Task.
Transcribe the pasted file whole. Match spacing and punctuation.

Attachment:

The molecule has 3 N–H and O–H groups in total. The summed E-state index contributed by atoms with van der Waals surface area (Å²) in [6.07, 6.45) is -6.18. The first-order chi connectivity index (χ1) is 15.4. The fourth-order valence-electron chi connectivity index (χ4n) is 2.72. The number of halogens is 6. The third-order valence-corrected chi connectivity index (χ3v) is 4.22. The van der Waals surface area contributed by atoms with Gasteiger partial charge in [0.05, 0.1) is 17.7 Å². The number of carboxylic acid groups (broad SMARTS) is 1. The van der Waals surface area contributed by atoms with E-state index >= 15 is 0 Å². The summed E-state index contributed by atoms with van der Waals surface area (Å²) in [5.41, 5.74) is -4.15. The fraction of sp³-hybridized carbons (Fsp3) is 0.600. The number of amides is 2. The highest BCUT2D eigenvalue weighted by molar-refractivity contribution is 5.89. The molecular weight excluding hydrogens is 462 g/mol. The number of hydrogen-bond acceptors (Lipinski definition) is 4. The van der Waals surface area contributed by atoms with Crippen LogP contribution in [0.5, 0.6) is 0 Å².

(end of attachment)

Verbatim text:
The molecule has 3 N–H and O–H groups in total. The summed E-state index contributed by atoms with van der Waals surface area (Å²) in [6.07, 6.45) is -6.18. The first-order chi connectivity index (χ1) is 15.4. The fourth-order valence-electron chi connectivity index (χ4n) is 2.72. The number of halogens is 6. The third-order valence-corrected chi connectivity index (χ3v) is 4.22. The van der Waals surface area contributed by atoms with Gasteiger partial charge in [0.05, 0.1) is 17.7 Å². The number of carboxylic acid groups (broad SMARTS) is 1. The van der Waals surface area contributed by atoms with E-state index >= 15 is 0 Å². The summed E-state index contributed by atoms with van der Waals surface area (Å²) in [5.41, 5.74) is -4.15. The fraction of sp³-hybridized carbons (Fsp3) is 0.600. The number of amides is 2. The highest BCUT2D eigenvalue weighted by molar-refractivity contribution is 5.89. The molecular weight excluding hydrogens is 462 g/mol. The number of hydrogen-bond acceptors (Lipinski definition) is 4. The van der Waals surface area contributed by atoms with Crippen LogP contribution in [0.5, 0.6) is 0 Å².